Discovering offsetof

A few days ago, while I was taking a small programming contest, I came across an interesting enough question related to pointer arithmetic in the C programming language and wanted to elaborate on it.

Pointer arithmetics

Pointer arithmetic represents the process of performing arithmetic operations on pointers. The set of operations you can perform on pointers is limited to additions, substractions, increments, decrements, comparisons and assignments.

Wikipedia has a pretty straightforward way of defining how pointer arithmetics are related to array indexing :

In C, array indexing is formally defined in terms of pointer arithmetic; that is, the language specification requires that array[i] be equivalent to *(array + i).

A trivial example

Arithmetic operations can be performed on pointers just like on any other variable. The compiler use the declared type of the pointer as a unit of measure in the process of applying arithmetic operations to it. As such, if you increment a pointer to an array of int by one, the pointer will point to the next element of the array, or if you prefer, its address would be incremented by sizeof(int).

A very simple example of using pointer arithmetics would be to loop through an array :

We use a second pointer so that we can keep the original pointer to array.

In the previous example, the postfix operator ++ will be the first operator to be evaluated, and even if we didn’t use parentheses, it will be evaluated first since it has a higher precedence than the indirection operator *. The latter is then used to dereference ptr and will return the value located at the address it is currently pointing at.

In the previous example, ptr was of type char, which means that on each iteration of the loop, the address at which it was actually pointing was moved forward by sizeof(char).

The original problem

Let’s get back to the original question needed to be solved now that we know what the concept pointer arithmetic refers to.

The problem is to be able to deduce the pointer to a structure given a pointer to one of its member. We’re given the type of the structure as well as the name of one of its member. There shouldn’t be any assumption made on the number of members the structure has, or their size.

For the purpose of the challenge, we will consider the following structure of type t_struct which holds a float, an int (our member, named member) and a char.

The function we need to write takes a pointer to a member of a structure and returns a pointer to the actual structure. It shall be prototyped as follow :

In order for us to resolve the challenge we will need to :

  • Find out what the offset between the top of the structure and the actual address of the member variable is.
  • Provide a solution that must be compiler and platform agnostic.
  • Not being sensitive to the layout of the structure (i.e our solution must work regardless of whether other members are added or removed from the structure).

It found myself asking how I could possibly find the right solution for quite a long time and came first with several intermediate, not-so-much working solutions, which were relying on some absolutely non-portable stuffs.

I then searched the web for a way one could achieve this using the standard libraries that comes bundled with every ISO/ANSI C compliant compilers and found about offsetof. It is a standard macro available in stddef.h which allows to compute the offset between the head of a structure and one of its member. It is defined as follow :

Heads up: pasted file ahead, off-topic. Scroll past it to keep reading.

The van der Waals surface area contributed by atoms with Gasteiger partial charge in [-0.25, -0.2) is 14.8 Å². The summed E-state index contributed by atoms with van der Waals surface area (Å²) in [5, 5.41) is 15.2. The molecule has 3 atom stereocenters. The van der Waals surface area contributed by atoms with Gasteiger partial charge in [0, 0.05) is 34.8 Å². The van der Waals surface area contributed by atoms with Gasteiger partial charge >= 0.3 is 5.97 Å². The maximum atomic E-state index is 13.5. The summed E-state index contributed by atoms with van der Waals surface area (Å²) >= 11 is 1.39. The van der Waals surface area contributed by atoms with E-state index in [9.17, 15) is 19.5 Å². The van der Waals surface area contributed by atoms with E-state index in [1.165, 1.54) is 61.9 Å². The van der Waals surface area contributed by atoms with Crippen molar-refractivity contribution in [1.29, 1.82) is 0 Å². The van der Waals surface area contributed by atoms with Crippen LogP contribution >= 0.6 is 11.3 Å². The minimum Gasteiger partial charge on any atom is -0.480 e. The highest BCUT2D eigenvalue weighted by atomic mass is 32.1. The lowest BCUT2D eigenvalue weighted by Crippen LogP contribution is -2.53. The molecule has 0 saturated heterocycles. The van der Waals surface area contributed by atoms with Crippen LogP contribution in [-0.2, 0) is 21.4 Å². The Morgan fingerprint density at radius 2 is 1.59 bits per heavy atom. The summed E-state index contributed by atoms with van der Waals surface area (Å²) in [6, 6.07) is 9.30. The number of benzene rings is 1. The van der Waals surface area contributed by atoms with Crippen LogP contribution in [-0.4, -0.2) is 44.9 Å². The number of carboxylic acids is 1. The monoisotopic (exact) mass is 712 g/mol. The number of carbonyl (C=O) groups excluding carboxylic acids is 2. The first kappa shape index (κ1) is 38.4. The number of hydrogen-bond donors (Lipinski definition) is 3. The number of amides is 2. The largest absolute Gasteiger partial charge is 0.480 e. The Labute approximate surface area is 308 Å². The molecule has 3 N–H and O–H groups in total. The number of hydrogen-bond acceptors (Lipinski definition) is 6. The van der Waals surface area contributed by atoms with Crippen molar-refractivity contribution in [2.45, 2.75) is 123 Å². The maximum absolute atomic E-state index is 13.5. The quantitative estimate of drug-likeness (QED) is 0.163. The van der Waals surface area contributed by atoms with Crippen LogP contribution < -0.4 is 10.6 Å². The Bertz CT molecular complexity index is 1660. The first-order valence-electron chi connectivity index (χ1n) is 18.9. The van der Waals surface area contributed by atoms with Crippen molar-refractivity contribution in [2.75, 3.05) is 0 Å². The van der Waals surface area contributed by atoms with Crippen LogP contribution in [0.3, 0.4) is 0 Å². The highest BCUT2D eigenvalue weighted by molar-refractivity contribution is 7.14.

Let’s break down this macro into smaller pieces :

  • A pointer of type st* is declared as pointing to the address zero.
  • The pointer is dereferenced to access a member m which expands to the name of the member in our structure.
  • The address of this member is computed.
  • The address is casted to a size_t variable.

The first obvious reaction is to wonder how this could possibly work and not crash since a null pointer is dereferenced. But interestingly enough, most of the compilers will not actually dereference the pointer since it deduces that we only want the address of the member in the structure it is pointing to, and not accessing to its actual value, which indeed would have caused a crash.

The test was conducted on GCC 4.6.

What happens when using different platforms and compilers you might ask ? Well, as offsetof is part of the ANSI C library, every compiler is required to provide it as a macro defined like as the above, or which relies on some compiler intrinsic.

Using offsetof to solve our problem

To use offsetof, it is required to specify the type of the structure we are operating on and the name of its member we would like to compute the offset to the top of the structure, in our case that would be :

Computing the actual address of the structure

Now that we can calculate the offset between the address of the structure and the address of the member, it is easy to deduce the address of the structure. Let’s illustrate this by a fully workable example :


During the contest it wasn’t specified whether I could use the standard offsetof macro, so I wanted to push things a little bit further by writing my own macro that would do the same job as well as being portable.

The problem with the expression we’ve seen above is that it relies on how the compiler is going to evaluate it at compile-time. To address this issue, we can use a simple macro that uses a perfectly valid address instead of the zero-based address used by offsetof :

In this case, the my_offsetof macro does not take the type of the structure in parameter, but a pointer to a valid address pointing to a t_struct structure. This one has however the disadvantage of being slower (makes also a substraction), and to take more memory since we need to allocate space for an additional structure.